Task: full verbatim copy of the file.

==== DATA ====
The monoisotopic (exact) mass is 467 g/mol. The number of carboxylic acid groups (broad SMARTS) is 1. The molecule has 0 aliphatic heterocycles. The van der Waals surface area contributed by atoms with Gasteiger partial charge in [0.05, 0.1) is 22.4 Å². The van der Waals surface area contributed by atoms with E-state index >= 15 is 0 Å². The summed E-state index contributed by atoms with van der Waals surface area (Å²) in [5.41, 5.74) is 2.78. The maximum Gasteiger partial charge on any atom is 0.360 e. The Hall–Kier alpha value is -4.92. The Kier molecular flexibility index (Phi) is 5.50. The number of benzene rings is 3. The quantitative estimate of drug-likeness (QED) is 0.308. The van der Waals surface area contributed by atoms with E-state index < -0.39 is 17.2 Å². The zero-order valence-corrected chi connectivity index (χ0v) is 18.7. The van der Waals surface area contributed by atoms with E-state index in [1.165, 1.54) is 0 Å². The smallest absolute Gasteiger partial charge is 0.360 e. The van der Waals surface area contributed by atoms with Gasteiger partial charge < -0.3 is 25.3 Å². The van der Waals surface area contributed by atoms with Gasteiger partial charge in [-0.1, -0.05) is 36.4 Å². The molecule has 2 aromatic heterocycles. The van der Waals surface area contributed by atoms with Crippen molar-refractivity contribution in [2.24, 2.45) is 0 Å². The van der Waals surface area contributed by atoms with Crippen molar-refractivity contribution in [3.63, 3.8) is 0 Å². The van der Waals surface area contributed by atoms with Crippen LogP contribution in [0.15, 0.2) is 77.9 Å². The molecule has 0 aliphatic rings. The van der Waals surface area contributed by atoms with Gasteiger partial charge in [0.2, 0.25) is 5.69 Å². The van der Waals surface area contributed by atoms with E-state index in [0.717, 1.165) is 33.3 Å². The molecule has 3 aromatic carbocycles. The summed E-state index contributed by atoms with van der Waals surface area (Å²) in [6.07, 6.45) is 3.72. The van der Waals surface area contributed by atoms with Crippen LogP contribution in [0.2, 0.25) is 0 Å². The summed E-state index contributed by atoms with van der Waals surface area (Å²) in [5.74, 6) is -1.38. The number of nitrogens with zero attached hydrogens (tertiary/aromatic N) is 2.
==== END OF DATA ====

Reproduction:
The monoisotopic (exact) mass is 467 g/mol. The number of carboxylic acid groups (broad SMARTS) is 1. The molecule has 0 aliphatic heterocycles. The van der Waals surface area contributed by atoms with Gasteiger partial charge in [0.05, 0.1) is 22.4 Å². The van der Waals surface area contributed by atoms with E-state index >= 15 is 0 Å². The summed E-state index contributed by atoms with van der Waals surface area (Å²) in [5.41, 5.74) is 2.78. The maximum Gasteiger partial charge on any atom is 0.360 e. The Hall–Kier alpha value is -4.92. The Kier molecular flexibility index (Phi) is 5.50. The number of benzene rings is 3. The quantitative estimate of drug-likeness (QED) is 0.308. The van der Waals surface area contributed by atoms with E-state index < -0.39 is 17.2 Å². The zero-order valence-corrected chi connectivity index (χ0v) is 18.7. The van der Waals surface area contributed by atoms with E-state index in [1.165, 1.54) is 0 Å². The smallest absolute Gasteiger partial charge is 0.360 e. The van der Waals surface area contributed by atoms with Gasteiger partial charge < -0.3 is 25.3 Å². The van der Waals surface area contributed by atoms with Gasteiger partial charge in [-0.1, -0.05) is 36.4 Å². The molecule has 2 aromatic heterocycles. The van der Waals surface area contributed by atoms with Crippen molar-refractivity contribution in [2.24, 2.45) is 0 Å². The van der Waals surface area contributed by atoms with Crippen molar-refractivity contribution in [3.63, 3.8) is 0 Å². The van der Waals surface area contributed by atoms with Crippen LogP contribution in [0.15, 0.2) is 77.9 Å². The molecule has 0 aliphatic rings. The van der Waals surface area contributed by atoms with Gasteiger partial charge in [0.2, 0.25) is 5.69 Å². The van der Waals surface area contributed by atoms with E-state index in [0.717, 1.165) is 33.3 Å². The molecule has 3 aromatic carbocycles. The summed E-state index contributed by atoms with van der Waals surface area (Å²) in [6.07, 6.45) is 3.72. The van der Waals surface area contributed by atoms with Crippen LogP contribution in [0.2, 0.25) is 0 Å². The summed E-state index contributed by atoms with van der Waals surface area (Å²) in [5.74, 6) is -1.38. The number of nitrogens with zero attached hydrogens (tertiary/aromatic N) is 2.